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G. Staurenghi, C. Luiselli, G. Levi, F. Viola, F. Delori; Retinal photopigment density measured using autofluorescence imaging . Invest. Ophthalmol. Vis. Sci. 2004;45(13):2795.
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© ARVO (1962-2015); The Authors (2016-present)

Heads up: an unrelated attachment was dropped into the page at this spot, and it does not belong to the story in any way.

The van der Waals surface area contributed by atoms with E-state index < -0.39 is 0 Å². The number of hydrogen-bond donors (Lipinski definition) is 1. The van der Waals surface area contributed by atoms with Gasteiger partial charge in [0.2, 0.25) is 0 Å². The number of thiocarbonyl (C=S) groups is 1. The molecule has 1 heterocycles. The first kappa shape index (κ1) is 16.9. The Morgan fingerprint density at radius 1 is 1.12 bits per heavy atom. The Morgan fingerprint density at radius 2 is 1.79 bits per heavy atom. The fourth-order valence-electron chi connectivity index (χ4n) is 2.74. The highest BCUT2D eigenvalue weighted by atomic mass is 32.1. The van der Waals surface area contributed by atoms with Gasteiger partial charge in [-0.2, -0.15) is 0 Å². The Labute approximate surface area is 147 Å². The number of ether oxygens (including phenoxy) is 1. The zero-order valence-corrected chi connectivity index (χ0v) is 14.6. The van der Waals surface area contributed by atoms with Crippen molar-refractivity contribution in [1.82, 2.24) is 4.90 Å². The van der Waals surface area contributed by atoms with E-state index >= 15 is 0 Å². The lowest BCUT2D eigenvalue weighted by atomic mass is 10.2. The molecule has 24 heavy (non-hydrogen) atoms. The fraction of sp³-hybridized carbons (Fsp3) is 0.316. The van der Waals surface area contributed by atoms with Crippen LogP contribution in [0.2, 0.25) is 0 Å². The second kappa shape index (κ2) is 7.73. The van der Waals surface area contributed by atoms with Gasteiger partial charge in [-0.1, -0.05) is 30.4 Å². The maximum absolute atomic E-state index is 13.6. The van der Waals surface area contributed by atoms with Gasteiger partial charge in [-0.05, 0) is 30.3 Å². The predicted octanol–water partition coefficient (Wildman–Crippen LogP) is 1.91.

Purpose: To test the feasibility of using autofluorescence imaging to measure the photoreceptor’s pigment distribution in normal subjects. Methods: Fourteen normal subjects were studied using autofluorescence imaging obtained using a confocal scanning laser ophthalmoscope (Heidelberg Retinal Angiograph, Heidelberg Engineering GmbH, Dossenheim, Germany). The excitation wavelength was 488 nm (Emi. > 520 nm), the field was 30x30°, and images were acquired at 6/images per second (retinal irradiance: 230 microW/cm2). Autofluorescence images for the dark adapted state, were obtained after 20 minutes of dark adaptation and for the light adapted state after 4 minutes of bleaching with 514 nm (110 microWatts/cm2). Four images were averaged in each adaptation state, and grey levels were measured over 2x2° test field at the fovea, and at 4°, 8° and 12° eccentricity. The retinal photopigment density (at 488 nm) was equal to the difference of the logarithms of the light and dark adapted autofluorescence images. Results: The mean density at 488 nm increases from the fovea (0.085 +/– 0.035 D.U.) to the periphery: the mean densities were 0.097+/– 0.007 D.U., 0.103 +/– 0.023 D.U., and 0.117 +/– 0.027 D.U. at 4, 8, and 12°, respectively. The range of densities at 12° was 0.01 to 0.20. Paired statistical comparison showed significant difference between the fovea and the eccentric sites at 4° (p< 0.008), 8° (p< 0.002), and 12° (p<0.003). Conclusions: The spatial changes observed suggest that rods densities are principally measured in all experimental procedure. The densities are in a similar range than data in the literature obtained with different instruments. The reliability of the measurement is critically affected by alignment and changes in pupil diameter. This study suggests that measurement of photopigment is possible using autofluorescence imaging by means of a confocal scanning laser ophthalmoscope. Refinements could include bleaching part of the field and performing direct comparison between the bleached and dark adapted areas.
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